Why is Iranian Rial So Weak?

A question that is always interesting to find an answer to is, which is the lowest valued currency in the world? While the answer keeps changing depending on various market fluctuations, there are some currencies that are always in contention for this unwanted title. Zimbabwe, not too long ago, went through this crisis. A fiscal crisis so bad that they were printing in denominations of trillions. One Hundred Trillion Zimbabwean dollars would also translate into just 15 USD. The Hyperinflation was crippling the Zimbabwean economy. The only option was to take the currency out of circulation, and adopt to wider used currencies like the US Dollar and the Euro to restart the economy.

Iranian Rial to dollar

Since the Zimbabwean Dollar does not exist anymore, the Iranian Rial has taken this unwanted mantle of being the lowest valued currency in the world. Why is the Iranian Rial the lowest currency in the world then, despite holding 10% of the world’s oil reserves? Iran also has the largest reserves of natural gas in all of the Middle East. These resources are highly prized and continue to be extremely valuable in the modern day and age.

Political Instability

A big reason why the Iranian Rial is valued the lowest in the world is because Iran as a country is in turmoil, and unfortunately it has been this way for a while. Political instability in Iran has creeped into a full blown economic crisis. This political instability has discouraged investors from investing in any infrastructure projects in Iran, or even just investing in the Iranian Rial.

Islamic Revolution

While Iran was struggling economically for many years, Iranian Rial has been in decline since the Islamic revolution. This led to Iran having to deal with a massive capital flight. Iran lost close to 40 Billion USD before and during the Islamic revolution. To combat this, foreign investments were made in the Iranian economy. However, Iran just found itself struggling form the ‘Dutch Disease Phenomenon

The Dutch Disease is not an actual physical ailment, but an economic theory that is built around the apparent causal relationship of demand and supply. The Dutch Disease is established when it’s observed that as a country finds an increase in the economic development in one industry, other industries tend to suffer. As Iran’s oil exports grew with time, Iran lost its competitiveness in other production based economies. And while the exports grew exponentially, as did the imports.

In the recent past, the Iranian Central Bank, the ruling authority on the Iranian Rial, intentionally weakened the currency to gain an advantage with exports and attract more foreign currency into the country. If things were bad in Iran, they took a turn for the worse in 2018, and the country has been in an economic abyss since.

Nuclear Program

To understand what happened in 2018, it is important to understand what happened in the past. The Islamic revolution in Iran, led to the rule of the Shah of Iran being overthrown. The Shah fled to the USA and the USA lost an ally in Iran. In the 90’s, Iran decided to develop its own nuclear program, leading to the United Nations Security Council to ask them to stop. When the warnings fell on deaf ears in Iran, aggressive sanctions were placed against Iran to dissuade them from developing a nuclear program.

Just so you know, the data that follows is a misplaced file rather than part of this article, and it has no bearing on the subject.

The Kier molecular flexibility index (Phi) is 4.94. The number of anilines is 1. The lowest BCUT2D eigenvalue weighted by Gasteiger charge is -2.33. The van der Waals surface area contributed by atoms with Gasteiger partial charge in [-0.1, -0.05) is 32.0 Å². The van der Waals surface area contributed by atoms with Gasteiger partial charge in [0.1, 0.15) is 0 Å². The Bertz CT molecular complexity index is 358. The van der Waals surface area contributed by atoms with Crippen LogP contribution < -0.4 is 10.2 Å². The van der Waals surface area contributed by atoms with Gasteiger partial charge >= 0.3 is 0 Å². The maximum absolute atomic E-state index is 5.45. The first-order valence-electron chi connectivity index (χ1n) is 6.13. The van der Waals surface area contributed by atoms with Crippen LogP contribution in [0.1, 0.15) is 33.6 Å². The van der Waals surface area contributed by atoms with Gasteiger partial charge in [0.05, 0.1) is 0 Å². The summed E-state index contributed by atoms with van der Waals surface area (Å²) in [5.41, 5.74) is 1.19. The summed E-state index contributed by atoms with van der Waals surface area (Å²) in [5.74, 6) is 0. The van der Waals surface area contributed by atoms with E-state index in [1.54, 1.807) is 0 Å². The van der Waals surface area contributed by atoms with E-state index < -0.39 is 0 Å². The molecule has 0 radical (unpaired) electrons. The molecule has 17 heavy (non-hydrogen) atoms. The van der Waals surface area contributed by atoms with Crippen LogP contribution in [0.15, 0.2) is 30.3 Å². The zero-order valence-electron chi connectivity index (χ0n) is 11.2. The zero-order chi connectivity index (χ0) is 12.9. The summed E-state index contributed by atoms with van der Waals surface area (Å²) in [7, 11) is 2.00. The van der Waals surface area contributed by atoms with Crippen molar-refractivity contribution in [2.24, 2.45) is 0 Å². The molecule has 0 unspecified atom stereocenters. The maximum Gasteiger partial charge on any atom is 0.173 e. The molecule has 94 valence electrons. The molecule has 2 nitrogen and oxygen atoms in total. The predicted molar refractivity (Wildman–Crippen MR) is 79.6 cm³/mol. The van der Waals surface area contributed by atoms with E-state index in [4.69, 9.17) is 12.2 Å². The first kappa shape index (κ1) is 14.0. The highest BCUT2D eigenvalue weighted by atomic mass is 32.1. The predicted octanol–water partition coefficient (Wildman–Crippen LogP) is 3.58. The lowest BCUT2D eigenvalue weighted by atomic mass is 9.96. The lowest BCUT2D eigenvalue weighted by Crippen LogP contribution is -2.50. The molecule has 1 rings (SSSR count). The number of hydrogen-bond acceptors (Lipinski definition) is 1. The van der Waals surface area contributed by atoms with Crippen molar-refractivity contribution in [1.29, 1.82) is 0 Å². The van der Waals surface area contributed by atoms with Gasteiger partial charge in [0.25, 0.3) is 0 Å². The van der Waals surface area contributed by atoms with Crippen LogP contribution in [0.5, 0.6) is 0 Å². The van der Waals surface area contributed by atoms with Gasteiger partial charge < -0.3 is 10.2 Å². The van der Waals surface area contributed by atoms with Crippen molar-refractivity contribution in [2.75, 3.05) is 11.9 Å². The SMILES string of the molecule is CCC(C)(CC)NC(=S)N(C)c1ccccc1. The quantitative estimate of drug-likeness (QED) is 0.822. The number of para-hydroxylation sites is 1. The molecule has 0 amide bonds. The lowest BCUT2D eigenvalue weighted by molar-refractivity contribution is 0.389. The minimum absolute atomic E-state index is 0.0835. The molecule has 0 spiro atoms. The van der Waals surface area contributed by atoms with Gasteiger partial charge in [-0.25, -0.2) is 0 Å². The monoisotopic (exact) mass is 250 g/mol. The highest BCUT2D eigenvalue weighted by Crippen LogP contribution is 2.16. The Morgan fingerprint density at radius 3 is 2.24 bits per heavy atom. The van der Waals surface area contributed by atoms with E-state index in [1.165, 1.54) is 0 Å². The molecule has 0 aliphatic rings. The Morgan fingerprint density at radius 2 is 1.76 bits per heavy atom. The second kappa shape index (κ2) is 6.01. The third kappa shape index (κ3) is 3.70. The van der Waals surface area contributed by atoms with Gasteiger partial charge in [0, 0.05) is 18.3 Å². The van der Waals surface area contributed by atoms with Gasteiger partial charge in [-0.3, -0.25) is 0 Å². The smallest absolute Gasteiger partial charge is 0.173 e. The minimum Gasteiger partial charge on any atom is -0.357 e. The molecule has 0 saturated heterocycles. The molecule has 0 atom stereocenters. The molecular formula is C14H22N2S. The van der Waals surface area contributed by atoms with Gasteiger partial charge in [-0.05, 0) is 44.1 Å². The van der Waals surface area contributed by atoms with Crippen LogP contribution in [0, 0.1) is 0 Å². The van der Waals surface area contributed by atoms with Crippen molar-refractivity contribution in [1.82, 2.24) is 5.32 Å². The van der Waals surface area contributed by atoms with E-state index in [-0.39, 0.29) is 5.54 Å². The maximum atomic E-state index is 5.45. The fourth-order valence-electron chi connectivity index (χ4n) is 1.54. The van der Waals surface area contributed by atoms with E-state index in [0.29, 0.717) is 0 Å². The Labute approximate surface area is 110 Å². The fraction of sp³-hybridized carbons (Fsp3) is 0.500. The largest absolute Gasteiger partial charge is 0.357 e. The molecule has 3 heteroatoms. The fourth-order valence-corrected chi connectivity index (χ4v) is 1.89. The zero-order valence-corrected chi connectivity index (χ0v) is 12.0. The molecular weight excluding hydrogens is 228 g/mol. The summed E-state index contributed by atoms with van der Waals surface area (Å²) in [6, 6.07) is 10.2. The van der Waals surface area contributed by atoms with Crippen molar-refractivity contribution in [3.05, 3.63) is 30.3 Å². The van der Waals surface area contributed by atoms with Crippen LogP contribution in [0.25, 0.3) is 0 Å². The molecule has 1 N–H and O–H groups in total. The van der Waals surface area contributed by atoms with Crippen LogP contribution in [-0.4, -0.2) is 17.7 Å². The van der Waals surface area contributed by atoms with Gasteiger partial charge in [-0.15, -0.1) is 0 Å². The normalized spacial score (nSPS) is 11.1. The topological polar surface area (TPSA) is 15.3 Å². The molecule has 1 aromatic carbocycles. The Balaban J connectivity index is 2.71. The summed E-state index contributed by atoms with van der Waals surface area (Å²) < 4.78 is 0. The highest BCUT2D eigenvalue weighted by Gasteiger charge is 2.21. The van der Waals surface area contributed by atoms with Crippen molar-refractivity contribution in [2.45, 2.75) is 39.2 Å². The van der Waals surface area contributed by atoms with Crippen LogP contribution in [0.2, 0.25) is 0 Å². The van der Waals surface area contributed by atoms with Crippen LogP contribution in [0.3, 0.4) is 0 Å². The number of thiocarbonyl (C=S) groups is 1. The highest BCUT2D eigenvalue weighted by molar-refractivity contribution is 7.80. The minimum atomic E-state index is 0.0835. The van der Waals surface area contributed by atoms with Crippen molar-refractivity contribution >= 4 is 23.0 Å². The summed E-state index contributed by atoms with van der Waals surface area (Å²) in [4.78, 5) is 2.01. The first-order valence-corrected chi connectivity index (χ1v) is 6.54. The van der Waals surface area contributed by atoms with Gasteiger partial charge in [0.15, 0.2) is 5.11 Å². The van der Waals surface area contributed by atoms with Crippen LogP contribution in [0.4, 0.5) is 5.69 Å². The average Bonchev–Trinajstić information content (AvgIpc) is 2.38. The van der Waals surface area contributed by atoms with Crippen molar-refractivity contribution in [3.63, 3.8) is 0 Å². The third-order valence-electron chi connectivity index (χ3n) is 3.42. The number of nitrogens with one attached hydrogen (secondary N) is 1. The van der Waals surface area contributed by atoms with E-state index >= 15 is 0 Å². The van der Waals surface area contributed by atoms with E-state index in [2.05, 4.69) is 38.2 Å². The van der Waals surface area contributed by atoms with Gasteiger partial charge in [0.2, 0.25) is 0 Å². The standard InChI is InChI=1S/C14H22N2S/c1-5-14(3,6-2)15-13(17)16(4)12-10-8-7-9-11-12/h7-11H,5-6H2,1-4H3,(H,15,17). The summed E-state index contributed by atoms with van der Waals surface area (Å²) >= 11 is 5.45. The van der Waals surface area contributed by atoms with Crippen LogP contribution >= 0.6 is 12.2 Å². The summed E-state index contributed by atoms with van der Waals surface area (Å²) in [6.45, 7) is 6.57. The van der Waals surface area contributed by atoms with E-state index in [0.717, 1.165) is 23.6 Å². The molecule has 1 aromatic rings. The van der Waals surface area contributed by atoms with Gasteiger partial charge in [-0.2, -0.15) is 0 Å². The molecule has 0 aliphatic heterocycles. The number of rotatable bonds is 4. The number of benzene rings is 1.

Things seemed to get better in 2015 when Iran, the European Union and the 5 permanent members of the United Nations Security Council (USA, Russia, China, United Kingdom and France) seemed to come to an agreement on the Joint Comprehensive Plan of Action or more widely known as the Iran Nuclear Deal. The deal would mean that sanctions would be lifted against Iran, by the USA, EU and the UN if Iran complied with the rules of the agreement.

USA’s Withdrawal

It was all going well for Iran. The economy seemed to be very slowly, but rather steadily making positive strides until May 2018, when the USA announced their termination of the agreement. USA’s withdrawal from the Iran Nuclear Deal, led to Iran losing 59 Billion USD immediately after, and the Iranian Rial lost its valuation by a whopping 60%. Iranian Riyals has been in a freefall since then and things have only gotten worse. The 2019-2020 Gulf Crisis, where Iran and USA were awfully close to a confrontation, and military efforts were intensified by both countries, followed by Iran becoming one of the early epicenters of the novel coronavirus pandemic, have further devalued the Iranian Rial.


The condition of the Iranian Rial is so bad that the Iranian Government finally announced in May 2020, that they had approved a bill to replace the Iranian Rial with the Iranian Toman. Now, one Toman would equal 10,000 Rials. This was supposed to help improve the ease of convenience in conducting trade in Iran. Toman has always been the unofficial unit of counting currency in Iran. But now, with this new bill being passed, it is expected to officially replace the Irani Rial, and phase the Rial out of existence over the next two years. The move to replace the Rial is likely to cost Iran upwards of 160 Million USD. A lot of economists have deemed this change purely cosmetic in nature, with the long term benefits not worth the hassle.

So while the Iranian Rial may be replaced by the Iranian Toman, a lot won’t change in the value of the currency, till Iran works on fixing the economy first. With a lot of setbacks in the last few years, and an impoverishing 2020, the future of the Iranian Rial or the Iranian Toman looks bleak. Hopefully Iran can find its feet soon!

See also: Why is Vietnamese Currency Weak?

Interesting: IRR Rates

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